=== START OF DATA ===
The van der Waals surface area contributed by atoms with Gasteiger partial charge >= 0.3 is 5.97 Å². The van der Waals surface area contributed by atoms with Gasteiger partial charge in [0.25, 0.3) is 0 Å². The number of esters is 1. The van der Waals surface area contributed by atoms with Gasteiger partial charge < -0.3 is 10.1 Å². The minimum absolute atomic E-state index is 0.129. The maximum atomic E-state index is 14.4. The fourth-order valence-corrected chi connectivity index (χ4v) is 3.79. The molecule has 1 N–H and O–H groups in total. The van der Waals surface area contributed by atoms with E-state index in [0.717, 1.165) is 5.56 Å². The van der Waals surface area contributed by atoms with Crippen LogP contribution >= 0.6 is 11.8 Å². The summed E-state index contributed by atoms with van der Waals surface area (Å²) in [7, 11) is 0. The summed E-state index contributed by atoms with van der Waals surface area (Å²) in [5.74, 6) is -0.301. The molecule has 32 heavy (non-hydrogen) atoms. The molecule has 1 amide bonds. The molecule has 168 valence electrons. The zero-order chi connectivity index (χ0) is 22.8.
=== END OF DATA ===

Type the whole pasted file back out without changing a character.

The van der Waals surface area contributed by atoms with Gasteiger partial charge >= 0.3 is 5.97 Å². The van der Waals surface area contributed by atoms with Gasteiger partial charge in [0.25, 0.3) is 0 Å². The number of esters is 1. The van der Waals surface area contributed by atoms with Gasteiger partial charge < -0.3 is 10.1 Å². The minimum absolute atomic E-state index is 0.129. The maximum atomic E-state index is 14.4. The fourth-order valence-corrected chi connectivity index (χ4v) is 3.79. The molecule has 1 N–H and O–H groups in total. The van der Waals surface area contributed by atoms with E-state index in [0.717, 1.165) is 5.56 Å². The van der Waals surface area contributed by atoms with Crippen LogP contribution >= 0.6 is 11.8 Å². The summed E-state index contributed by atoms with van der Waals surface area (Å²) in [7, 11) is 0. The summed E-state index contributed by atoms with van der Waals surface area (Å²) in [5.74, 6) is -0.301. The molecule has 32 heavy (non-hydrogen) atoms. The molecule has 1 amide bonds. The molecule has 168 valence electrons. The zero-order chi connectivity index (χ0) is 22.8.